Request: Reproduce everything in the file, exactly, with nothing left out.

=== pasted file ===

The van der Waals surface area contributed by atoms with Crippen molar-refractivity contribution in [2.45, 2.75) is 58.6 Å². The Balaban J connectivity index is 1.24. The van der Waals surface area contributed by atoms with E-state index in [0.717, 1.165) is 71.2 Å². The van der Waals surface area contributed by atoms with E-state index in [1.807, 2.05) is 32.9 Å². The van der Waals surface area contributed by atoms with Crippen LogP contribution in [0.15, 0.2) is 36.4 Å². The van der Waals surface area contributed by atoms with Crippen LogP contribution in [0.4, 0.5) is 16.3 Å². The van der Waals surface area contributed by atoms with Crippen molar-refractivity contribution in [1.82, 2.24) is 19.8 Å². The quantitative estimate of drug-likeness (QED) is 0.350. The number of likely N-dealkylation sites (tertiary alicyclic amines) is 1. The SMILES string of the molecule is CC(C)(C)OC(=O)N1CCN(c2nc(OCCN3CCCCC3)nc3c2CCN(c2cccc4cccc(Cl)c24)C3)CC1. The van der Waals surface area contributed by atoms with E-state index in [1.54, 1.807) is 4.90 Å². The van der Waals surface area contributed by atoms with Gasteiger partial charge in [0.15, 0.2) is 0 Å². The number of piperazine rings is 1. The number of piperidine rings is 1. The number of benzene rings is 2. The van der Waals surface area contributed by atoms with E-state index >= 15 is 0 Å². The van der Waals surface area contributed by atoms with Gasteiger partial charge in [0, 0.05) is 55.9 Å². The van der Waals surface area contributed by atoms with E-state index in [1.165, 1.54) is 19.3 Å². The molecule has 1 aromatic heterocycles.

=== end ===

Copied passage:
The van der Waals surface area contributed by atoms with Crippen molar-refractivity contribution in [2.45, 2.75) is 58.6 Å². The Balaban J connectivity index is 1.24. The van der Waals surface area contributed by atoms with E-state index in [0.717, 1.165) is 71.2 Å². The van der Waals surface area contributed by atoms with E-state index in [1.807, 2.05) is 32.9 Å². The van der Waals surface area contributed by atoms with Crippen LogP contribution in [0.15, 0.2) is 36.4 Å². The van der Waals surface area contributed by atoms with Crippen LogP contribution in [0.4, 0.5) is 16.3 Å². The van der Waals surface area contributed by atoms with Crippen molar-refractivity contribution in [1.82, 2.24) is 19.8 Å². The quantitative estimate of drug-likeness (QED) is 0.350. The number of likely N-dealkylation sites (tertiary alicyclic amines) is 1. The SMILES string of the molecule is CC(C)(C)OC(=O)N1CCN(c2nc(OCCN3CCCCC3)nc3c2CCN(c2cccc4cccc(Cl)c24)C3)CC1. The van der Waals surface area contributed by atoms with E-state index in [1.54, 1.807) is 4.90 Å². The van der Waals surface area contributed by atoms with Gasteiger partial charge in [0.15, 0.2) is 0 Å². The number of piperazine rings is 1. The number of piperidine rings is 1. The number of benzene rings is 2. The van der Waals surface area contributed by atoms with E-state index >= 15 is 0 Å². The van der Waals surface area contributed by atoms with Gasteiger partial charge in [0, 0.05) is 55.9 Å². The van der Waals surface area contributed by atoms with E-state index in [1.165, 1.54) is 19.3 Å². The molecule has 1 aromatic heterocycles.